“My sister was a drug addict, and she was aware that she had problems and issues. She would always tell me that she felt like she never did anything with her life – like, she would go to her grave having literally done nothing but drugs. I wrote that song sitting beside her hospital bed before she died.”

He will always remember his sister’s silly way of dancing (she was not good at it) – and he regrets not getting up on the floor when she wanted to dance with him in public.

The COVID-19 lockdown helped to put thus project into high gear.

“Either make something of yourself – figure out a way to make something of yourself in this – or let it swallow you whole, you know?”

For more info about AJ Case, click HERE.

I turned 57 on July 8.

Yikes!

I take comfort in the fact that my twin brother is also 57. I’m glad Chris is still around. I love him.

In the above photo, I’m inclined to believe I’m the three-year-old on the right.

We’re having fun doing the things we said we wanted to do. One is a longstanding passion of ours – playing music, while another is something we have procrastinated about for far too long – podcasting. And whether or not it’s complete shit, I’m still writing.

By the time I publish this post, episode five of the Yale Brothers Podcast will be up and running also.

When I was younger, I couldn’t get my head around the concept of mortality. It just didn’t make sense, all of that “here today, gone tomorrow” stuff…

Maybe that’s because I believe we live forever.

Is there a name for people who believe that we will live forever – that we don’t come back as a piece of celery and start all over again through a generations-long cycle of self-improvement or self-realization? I should look that up.

Some say we asked to come here. Could that be true?

Maybe we didn’t ask to come here. That could be true, too.

One of my dear friends seems to think that if I make the wrong political choice, I will have to answer to my maker for my “mistake.”

I say that all depends on what you believe, thereby setting up your own reality in the afterlife. If you believe you will have to answer for your mistakes, political or otherwise, you have set up your next reality.

But I don’t think making a political choice matters in any way once we depart this mortal coil. Somehow, all of that would become meaningless.

Of course, I could be wrong. But the cool thing about this is that nobody else on this planet knows what’s going to happen either.

But what about singing in a heavenly choir for all eternity – praising The Lord forever and ever without ceasing?

What?

For some, that could be a definition of hell.

What if you found yourself wedged in the middle of that celestial chorus with no way out – like being stuck in the middle of Times Square on New Year’s Eve when you realize you have to go to the bathroom…

just give up and go in your pants…?

I don’t want to sing praises 24/7 in an endless loop through the ages. Wouldn’t a “thank you” every now and then be sufficient for whatever entity created us?

Another friend of mine, in answer to my question about what he had been up to, told me that he had been living at the foot of the cross and hadn’t seen me there.

I told him I was over on the Catholic side.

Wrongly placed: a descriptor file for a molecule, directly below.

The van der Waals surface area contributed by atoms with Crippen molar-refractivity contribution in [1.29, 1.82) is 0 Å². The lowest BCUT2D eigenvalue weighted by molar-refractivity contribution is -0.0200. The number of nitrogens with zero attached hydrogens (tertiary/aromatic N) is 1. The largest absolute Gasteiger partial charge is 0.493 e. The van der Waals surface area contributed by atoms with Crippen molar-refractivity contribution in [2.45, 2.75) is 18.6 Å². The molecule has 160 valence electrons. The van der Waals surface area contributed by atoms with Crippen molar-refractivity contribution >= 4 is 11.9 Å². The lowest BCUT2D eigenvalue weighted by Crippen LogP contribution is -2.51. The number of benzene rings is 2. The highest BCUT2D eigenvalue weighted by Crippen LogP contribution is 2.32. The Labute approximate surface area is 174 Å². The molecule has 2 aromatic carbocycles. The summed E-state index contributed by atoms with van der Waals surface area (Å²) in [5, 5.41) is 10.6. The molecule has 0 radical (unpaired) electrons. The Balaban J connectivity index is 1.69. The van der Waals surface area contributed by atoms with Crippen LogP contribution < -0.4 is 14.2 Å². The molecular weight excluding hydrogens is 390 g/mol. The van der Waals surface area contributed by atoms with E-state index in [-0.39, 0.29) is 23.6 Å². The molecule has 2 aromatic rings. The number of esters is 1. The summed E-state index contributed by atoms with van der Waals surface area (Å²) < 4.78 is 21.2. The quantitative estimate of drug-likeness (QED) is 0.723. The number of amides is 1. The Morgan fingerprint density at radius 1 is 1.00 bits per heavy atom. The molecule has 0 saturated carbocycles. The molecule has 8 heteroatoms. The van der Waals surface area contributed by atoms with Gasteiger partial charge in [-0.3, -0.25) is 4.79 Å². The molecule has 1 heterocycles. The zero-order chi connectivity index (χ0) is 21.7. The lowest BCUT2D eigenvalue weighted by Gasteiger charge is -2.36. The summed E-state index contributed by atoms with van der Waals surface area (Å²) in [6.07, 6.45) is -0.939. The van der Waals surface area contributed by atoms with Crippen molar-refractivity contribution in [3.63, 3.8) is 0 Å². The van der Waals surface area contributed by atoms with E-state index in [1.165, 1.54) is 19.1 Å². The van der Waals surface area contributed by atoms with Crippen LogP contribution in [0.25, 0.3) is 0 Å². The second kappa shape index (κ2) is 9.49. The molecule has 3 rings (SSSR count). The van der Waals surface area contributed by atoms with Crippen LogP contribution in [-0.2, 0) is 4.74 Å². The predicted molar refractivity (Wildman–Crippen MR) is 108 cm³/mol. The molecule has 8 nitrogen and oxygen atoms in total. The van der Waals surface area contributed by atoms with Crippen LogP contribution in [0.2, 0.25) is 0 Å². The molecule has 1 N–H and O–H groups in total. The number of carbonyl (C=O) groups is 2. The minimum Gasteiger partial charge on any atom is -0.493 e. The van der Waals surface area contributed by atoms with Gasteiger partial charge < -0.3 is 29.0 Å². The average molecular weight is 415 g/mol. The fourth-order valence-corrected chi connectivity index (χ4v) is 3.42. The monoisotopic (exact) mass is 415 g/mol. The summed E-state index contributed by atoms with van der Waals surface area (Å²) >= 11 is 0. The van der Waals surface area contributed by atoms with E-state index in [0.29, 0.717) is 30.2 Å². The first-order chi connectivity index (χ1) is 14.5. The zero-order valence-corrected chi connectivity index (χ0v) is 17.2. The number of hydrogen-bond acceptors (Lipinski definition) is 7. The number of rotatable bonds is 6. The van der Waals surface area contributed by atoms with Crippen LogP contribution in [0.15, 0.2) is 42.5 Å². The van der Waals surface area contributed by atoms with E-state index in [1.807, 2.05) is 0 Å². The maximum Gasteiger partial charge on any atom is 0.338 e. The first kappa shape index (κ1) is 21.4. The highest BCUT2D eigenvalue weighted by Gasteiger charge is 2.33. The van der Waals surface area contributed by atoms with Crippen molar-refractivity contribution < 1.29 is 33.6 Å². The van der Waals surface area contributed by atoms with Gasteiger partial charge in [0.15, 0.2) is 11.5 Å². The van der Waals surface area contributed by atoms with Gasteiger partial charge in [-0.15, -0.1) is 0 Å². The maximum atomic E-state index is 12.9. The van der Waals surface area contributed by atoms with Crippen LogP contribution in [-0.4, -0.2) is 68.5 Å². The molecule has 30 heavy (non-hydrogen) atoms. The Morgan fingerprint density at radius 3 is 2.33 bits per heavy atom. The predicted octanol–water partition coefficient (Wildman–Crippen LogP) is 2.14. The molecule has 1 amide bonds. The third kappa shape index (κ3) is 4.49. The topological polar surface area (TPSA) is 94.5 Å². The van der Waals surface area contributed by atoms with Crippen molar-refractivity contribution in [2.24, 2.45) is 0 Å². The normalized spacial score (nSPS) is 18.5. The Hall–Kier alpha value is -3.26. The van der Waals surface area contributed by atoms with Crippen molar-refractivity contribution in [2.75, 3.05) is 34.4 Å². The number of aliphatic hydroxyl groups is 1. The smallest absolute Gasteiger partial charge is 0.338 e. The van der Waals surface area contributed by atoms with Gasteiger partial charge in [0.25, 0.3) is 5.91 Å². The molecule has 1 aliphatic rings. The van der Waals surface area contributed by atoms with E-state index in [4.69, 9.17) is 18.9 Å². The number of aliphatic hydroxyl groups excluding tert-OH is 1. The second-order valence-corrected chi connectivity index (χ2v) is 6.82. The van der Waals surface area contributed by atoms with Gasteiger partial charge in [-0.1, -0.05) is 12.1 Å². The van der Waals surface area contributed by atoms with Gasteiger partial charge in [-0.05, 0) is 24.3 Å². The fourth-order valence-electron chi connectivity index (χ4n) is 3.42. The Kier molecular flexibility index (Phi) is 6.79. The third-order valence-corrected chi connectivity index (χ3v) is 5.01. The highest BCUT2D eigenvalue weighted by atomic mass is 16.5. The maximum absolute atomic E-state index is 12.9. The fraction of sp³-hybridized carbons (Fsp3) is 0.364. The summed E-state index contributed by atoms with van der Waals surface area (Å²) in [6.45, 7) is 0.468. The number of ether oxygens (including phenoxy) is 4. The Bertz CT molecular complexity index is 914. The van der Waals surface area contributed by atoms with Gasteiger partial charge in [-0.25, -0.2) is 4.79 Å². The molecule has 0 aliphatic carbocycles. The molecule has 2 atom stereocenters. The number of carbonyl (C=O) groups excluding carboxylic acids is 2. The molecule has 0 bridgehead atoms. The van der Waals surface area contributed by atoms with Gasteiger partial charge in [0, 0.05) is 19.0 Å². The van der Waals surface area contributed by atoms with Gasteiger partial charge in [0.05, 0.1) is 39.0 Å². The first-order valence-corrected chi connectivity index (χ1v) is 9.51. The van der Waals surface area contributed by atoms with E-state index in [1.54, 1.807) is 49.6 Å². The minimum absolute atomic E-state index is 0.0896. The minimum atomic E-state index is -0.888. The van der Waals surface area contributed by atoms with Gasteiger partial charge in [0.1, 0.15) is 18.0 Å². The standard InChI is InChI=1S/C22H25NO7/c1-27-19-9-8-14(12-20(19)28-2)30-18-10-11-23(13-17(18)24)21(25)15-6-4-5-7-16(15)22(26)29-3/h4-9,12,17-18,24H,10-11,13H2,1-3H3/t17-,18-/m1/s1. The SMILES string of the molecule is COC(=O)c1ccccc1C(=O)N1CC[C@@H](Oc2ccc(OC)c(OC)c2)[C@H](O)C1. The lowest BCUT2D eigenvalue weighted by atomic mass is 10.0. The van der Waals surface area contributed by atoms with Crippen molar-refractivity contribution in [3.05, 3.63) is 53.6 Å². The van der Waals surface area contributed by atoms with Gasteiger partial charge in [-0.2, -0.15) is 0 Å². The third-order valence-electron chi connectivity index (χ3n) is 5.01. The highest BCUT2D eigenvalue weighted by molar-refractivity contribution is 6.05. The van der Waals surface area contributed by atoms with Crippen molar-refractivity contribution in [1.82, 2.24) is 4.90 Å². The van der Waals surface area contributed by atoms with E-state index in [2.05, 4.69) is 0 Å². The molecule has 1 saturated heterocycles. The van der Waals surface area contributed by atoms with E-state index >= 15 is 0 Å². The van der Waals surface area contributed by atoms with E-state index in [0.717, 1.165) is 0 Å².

I was raised Catholic – and I haven’t been to Mass in years, but I thought that was a fairly good rebuttal.

I wouldn’t presume, as Salieri said in “Amadeus.”

That’s a good statement, right there.

I am grateful to be living, loving and learning as I go – and I still have a lot of work to do. Maybe, when the lights finally go out, I will have picked up a Golden Ticket or two.

I wouldn't presume.

After years of hemming and hawing; after false starts and heaping helpings of procrastination, my brother and I finally launched our podcast…

Episode 29 – "Intercontinental Hiss" Yale Brothers Podcast

The twins talk about the importance of capturing ideas when they show up, Chris' stamp collection, practicing music in vacant rooms at The Magic Hotel (now Magic Castle Hotel) in the 70s, questioning authority and much more – including another original song from the archive… And what did Uncle Roger do with his verkykers… Above: Yale Brothers at Magic Hotel Front Desk SHOW NOTES: 0:00 – "Camelia" by Chris Yale 3:04 – About the song 4:14 – Capturing ideas / Roger's blog post, "Embrace the Flashes" Edirol R-09 ZOOM H1n Verkykers – Afrikaans for "Binoculars" 6:40 – Dad and Uncle Rog used to tell secrets in Afrikaans so we couldn't understand – and more about their accents. How many of our relatives in South Africa remain who knew Dad and Uncle Roger – or are the original Yale Brothers anecdotal now… 9:00 – 1934 half-dollar / Texas Centennial 9:47 – Chris' stamp collection / "Philatelist" sounds nasty 13:44 – Magic shows with Chris Gillette, son of Anita Gillette 14:20 – Roger's ventriloquist dummy, "Corky" 15:05 – Roger's comics – Marvel KISS Super Special 15:55 – Purification 16:51 – Playing music in vacant rooms at the Magic Hotel (Now Magic Castle Hotel) in Hollywood – and more 17:58 – Ron Flynt from 20/20 18:29 – Bla Bla Cafe 19:28 – Can we borrow a reel-to-real player? 20:36 – "Aud calls" at Hollywood Professional School 21:35 – Messing up songs at gigs and learning songs 23:41- Allergies 24:52 – Prescription drug names sound so stupid. 25:30 – Street drugs should have disclaimers. 25:59 – COVID-19 Vaccines 28:30 – Question authority – always and everywhere / sovereign citizen / Real ID 31:51 – Splintering churches, protestantism and more 32:41 – Steve Jobs getting canned at Apple 33:15 – LuLu's North Myrtle Beach / Tinder Box Myrtle Beach